The pilgrims are amazed and astonished. Galileans weren’t known for being sophisticated world travelers.  They’re backwoods types. And yet suddenly the words they hear these Galileans speaking make the visitors to Jerusalem feel right at home.  And feeling truly “at home” in a strange place is a wonderful thing.

To drive home the fact that what is happening here is drawing essentially this whole, divided world together, Luke goes on to list what was at the time essentially every known nation and tribe that inhabited the earth, giving Bob the challenge of reading all these names that nobody really knows for sure how to pronounce:

Parthians, Medes, Elamites, and residents of Mesopotamia, Judea and Cappadocia, Pontus and Asia, Phrygia and Pamphylia, Egypt and the parts of Libya belonging to Cyrene, and visitors from Rome, both Jews and proselytes, Cretans and Arabs—in our own languages we hear them speaking about God’s deeds of power.” 

There is this ancient story found in Genesis 11 – a myth really – in which the first human beings build a great tower up into the heavens in a place called “Babel” in order that they “might make a name for themselves.” It was an act of supreme arrogance that denied their utter dependence upon God who had given them life itself.

The tower came crashing down — the result being the human race gets spread across the earth into separate tribes that speak different languages. No longer able to understand one another, the result is walls of suspicion and mistrust that breed hostility.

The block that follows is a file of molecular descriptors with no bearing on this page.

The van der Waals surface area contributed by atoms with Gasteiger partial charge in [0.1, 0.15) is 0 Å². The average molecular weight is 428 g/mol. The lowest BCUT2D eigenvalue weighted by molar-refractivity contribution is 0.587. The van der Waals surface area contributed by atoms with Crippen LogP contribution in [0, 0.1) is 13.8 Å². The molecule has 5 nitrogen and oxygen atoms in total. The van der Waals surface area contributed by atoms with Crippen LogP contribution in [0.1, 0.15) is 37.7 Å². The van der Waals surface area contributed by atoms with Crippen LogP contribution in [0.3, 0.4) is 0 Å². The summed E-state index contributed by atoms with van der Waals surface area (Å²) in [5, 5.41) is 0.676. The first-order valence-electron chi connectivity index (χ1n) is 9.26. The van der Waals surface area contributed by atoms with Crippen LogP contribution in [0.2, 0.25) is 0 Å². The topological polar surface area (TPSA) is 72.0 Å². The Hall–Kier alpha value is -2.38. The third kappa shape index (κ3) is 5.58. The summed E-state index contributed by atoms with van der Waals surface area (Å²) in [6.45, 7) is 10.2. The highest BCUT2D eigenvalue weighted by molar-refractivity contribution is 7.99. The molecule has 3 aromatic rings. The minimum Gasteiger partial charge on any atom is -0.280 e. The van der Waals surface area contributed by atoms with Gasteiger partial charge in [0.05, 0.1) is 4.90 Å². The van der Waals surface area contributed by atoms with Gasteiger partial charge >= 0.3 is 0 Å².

Here, however on the Day of Pentecost those ancient divisions are overcome by this Spirit-induced miracle. The barriers caused by separate languages are transcended.  People are connected in a shared reverence for “God’s deeds of power” which they each hear spoken of in their own language.

All were amazed and perplexed, saying to one another, “What does this mean?” 

Some of the people witnessing what is taking place appropriately acknowledge the limits of their knowledge in the face of this great, holy mystery and ask what it all means. 

Others however lack such humility.

But others sneered and said, “They are filled with new wine.”

“There’s really nothing new here,” these others sneer.  “Just a bunch of drunks speaking gibberish.  That’s all.” 

Now, if we ask the question:  why would some people recognize that a miracle was occurring and feel humbled and awestruck, while others would be oblivious?  the answer, after a bit of reflection becomes obvious. 

The people who mock the apostles as drunks are the people who live in Jerusalem year round.  They are the locals who expect to hear – feel entitled to hear — their own language spoken. They are the “insiders” who are intent on holding onto the special status that comes with being insiders.  The miracle that is taking place implies that now everybody is an “insider”, and that, from their perspective is a threat to their power.

But Peter, standing with the eleven, raised his voice and addressed them, “Men of Judea and all who live in Jerusalem, let this be known to you, and listen to what I say. Indeed, these are not drunk, as you suppose, for it is only nine o’clock in the morning. 

Peter rises to address the crowd.  Call to mind his famous back story.

Just seven weeks earlier at the Passover meal – what we know better as the “Last Supper” — Peter had arrogantly claimed to possess the “right stuff” — to be superior to the other disciples when he declared “these others may abandon you Lord but I will never abandon you.” 

Later that same night the truth of the old saying from Proverbs, “pride cometh before fall” would be clearly on display when — overwhelmed with terror — Peter denied knowing Jesus three times. 

The Holy Spirit does many things in this world, and one of the things we like to think of it doing is comforting people – a role Jesus speaks of in John’s Gospel. 

But sometimes before the Holy Spirit comforts it is like a violent wind that breaks us – shattering the pride that imagines ourselves self-sufficient and in control.